Jewish communities in Judea and Samaria are growing at a rate close to 60 percent higher than Israel’s overall population growth.
By Associated Press and United with Israel Staff
On Tuesday, a group dedicated to strengthening Jewish life in Judea and Samaria said the number of people living in Israeli communities in those areas surged at a much faster rate than the overall Israeli population last year and predicted even more rapid growth thanks to the policies of the Trump administration.
Baruch Gordon, director of an organization that provides precise Jewish population statistics for Judea and Samaria based on data from Israel’s Ministry of the Interior, said the White House has created a much friendlier environment for the Jewish communities, clearing the way for a surge in construction in the coming years.
“It’s just simply opened up. There’s no longer this cloud looming over it,” Gordon said.
The report is sponsored by Bet El Institutions, a prominent organization that has ties to some of President Donald Trump’s closest Mideast advisers, including U.S. Ambassador to Israel David Friedman, who is a former president of the organization.
Trump’s chief Mideast adviser, son-in-law Jared Kushner, has donated to the group, and even Trump once sent a donation.
The latest data shows the population in Jewish communities in Judea and Samaria grew to 449,508 as of Jan. 1, up 3.3 percent from 435,159 people a year earlier.
In comparison, Israel’s overall population grew 1.9 percent last year to 8.907 million people, according to the Central Bureau of Statistics.
The Interior Ministry was not immediately able to confirm the scores of figures, but confirmed it had been in touch with Gordon’s group and said the numbers appeared authentic.
The data showed robust growth in Jewish communities across the board, from large towns located near Israeli population centers to isolated communities deep inside Judea and Samaria.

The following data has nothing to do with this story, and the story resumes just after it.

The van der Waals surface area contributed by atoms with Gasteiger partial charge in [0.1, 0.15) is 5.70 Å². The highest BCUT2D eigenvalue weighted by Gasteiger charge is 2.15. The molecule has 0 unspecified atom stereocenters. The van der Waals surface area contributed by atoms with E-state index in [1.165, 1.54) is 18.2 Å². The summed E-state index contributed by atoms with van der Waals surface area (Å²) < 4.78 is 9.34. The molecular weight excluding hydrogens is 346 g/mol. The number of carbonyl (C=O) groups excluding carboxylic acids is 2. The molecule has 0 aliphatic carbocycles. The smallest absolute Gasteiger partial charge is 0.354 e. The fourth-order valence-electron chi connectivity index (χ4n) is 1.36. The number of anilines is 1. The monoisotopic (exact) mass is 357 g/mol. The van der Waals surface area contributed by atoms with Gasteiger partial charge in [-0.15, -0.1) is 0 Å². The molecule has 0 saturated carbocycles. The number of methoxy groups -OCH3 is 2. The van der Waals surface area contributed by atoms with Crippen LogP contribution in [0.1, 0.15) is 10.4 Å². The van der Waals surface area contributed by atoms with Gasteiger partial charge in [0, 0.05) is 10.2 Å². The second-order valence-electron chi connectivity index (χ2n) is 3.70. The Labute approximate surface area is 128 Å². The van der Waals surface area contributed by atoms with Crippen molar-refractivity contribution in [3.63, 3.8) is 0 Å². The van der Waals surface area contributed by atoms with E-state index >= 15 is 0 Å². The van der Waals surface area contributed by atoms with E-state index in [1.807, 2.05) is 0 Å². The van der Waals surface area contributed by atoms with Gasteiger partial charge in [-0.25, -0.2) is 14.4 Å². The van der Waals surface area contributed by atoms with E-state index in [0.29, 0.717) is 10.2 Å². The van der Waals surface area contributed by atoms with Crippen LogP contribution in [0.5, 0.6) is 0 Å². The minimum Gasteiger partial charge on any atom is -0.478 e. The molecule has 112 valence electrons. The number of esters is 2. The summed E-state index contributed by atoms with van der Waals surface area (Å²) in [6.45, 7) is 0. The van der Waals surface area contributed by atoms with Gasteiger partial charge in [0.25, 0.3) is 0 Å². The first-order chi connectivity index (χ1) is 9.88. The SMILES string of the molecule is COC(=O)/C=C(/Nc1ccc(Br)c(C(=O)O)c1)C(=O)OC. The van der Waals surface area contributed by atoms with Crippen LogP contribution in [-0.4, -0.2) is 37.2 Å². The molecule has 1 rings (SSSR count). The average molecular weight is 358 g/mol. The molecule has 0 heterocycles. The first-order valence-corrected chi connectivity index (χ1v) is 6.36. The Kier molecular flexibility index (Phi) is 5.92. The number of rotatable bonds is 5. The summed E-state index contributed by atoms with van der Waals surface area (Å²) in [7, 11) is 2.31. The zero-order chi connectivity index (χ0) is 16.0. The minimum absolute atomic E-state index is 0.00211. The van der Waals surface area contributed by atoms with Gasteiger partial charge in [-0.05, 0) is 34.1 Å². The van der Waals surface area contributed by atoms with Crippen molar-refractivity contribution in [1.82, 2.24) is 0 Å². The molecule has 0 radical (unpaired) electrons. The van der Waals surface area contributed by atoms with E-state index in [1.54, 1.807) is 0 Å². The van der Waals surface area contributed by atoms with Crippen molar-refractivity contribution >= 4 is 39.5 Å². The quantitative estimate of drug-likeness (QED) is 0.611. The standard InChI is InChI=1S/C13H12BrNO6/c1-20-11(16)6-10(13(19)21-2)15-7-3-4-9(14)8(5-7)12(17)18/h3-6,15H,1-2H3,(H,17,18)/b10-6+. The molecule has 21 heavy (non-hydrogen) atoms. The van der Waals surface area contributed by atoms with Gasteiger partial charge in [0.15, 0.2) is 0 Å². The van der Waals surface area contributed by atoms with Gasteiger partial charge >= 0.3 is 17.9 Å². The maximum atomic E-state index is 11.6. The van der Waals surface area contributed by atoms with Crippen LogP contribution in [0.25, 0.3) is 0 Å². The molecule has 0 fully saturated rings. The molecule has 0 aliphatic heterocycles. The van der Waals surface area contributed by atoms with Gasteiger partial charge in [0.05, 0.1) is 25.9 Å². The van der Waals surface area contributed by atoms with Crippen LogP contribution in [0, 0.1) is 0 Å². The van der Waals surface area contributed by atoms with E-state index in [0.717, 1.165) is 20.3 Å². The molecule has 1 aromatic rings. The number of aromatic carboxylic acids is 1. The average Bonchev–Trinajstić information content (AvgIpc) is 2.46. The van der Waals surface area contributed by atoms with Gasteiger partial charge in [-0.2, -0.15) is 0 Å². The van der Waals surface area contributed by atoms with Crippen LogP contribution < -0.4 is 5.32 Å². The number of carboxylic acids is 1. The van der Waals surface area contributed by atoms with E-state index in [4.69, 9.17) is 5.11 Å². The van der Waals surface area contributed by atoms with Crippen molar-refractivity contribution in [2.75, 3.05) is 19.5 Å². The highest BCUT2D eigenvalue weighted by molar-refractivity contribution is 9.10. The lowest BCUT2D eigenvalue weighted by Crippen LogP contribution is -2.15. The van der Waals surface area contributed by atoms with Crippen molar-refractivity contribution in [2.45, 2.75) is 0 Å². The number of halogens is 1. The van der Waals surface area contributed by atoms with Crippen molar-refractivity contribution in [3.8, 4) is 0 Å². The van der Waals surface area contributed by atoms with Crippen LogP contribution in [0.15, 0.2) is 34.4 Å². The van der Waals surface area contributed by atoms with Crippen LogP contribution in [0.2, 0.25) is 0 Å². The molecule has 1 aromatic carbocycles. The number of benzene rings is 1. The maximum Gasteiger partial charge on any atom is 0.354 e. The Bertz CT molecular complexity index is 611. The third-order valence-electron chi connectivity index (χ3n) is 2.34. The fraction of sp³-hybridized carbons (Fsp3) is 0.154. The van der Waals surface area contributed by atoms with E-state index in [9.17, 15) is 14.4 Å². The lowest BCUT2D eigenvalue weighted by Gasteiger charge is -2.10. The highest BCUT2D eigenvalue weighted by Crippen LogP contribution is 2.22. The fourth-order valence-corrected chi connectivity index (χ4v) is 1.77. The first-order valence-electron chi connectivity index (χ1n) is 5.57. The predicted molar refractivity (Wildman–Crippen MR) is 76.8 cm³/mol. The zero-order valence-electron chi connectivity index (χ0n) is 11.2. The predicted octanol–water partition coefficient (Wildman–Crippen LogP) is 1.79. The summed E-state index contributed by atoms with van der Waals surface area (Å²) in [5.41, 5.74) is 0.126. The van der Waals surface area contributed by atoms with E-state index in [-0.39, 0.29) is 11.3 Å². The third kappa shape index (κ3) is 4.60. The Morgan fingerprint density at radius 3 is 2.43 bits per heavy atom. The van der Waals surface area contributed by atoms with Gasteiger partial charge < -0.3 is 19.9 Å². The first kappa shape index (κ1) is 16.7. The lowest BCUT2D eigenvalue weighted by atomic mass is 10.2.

Gordon cited several reasons for the rapid growth. An estimated two-thirds of the population in Judea and Samaria are religious Jews, who tend to have larger families. In addition, he said more affordable housing prices have lured many young families.
But he also said the Trump administration’s attitude toward Jewish communities in Judea and Samaria is also having an effect.
President Barack Obama, like a string of Republican and Democratic predecessors, opposed Jewish communities in Judea and Samaria as obstacles to peace and put heavy pressure on Israel to halt construction.
Trump, in contrast, has done little to stop the construction. While urging restraint at times, the White House has otherwise remained quiet as Israel has pressed forward with numerous developments. This, in effect, has given Israel a green light to lay the groundwork for a surge in construction that should materialize over the next year or two, Gordon said.
“Since the change of the U.S. administration, the atmosphere for construction permits has become much easier. They’re being given with greater ease,” he said.
“I think possibly the next report and certainly in the ones after that, I think we’ll start to see a huge surge in the numbers here,” he added.
The figures did not include data for eastern portions of Jerusalem, where well over 200,000 Israeli Jews now live.
The Palestinians claim both Judea and Samaria and eastern portions of Jerusalem, areas Israel won in the 1967 Mideast war, for a future independent state.
A U.S. Embassy official said Trump has made his position on settlements “clear” and has received Israeli pledges to take his concerns into consideration.
“The administration is firmly committed to pursuing a comprehensive peace between Israelis and Palestinians,” the official said, speaking on condition of anonymity under diplomatic protocol.
According to the extreme leftist group Peace Now, which opposes Jewish communities in Judea and Samaria, the Trump effect “cannot be seen at this time” because of the lag time between approval of permits and actual construction.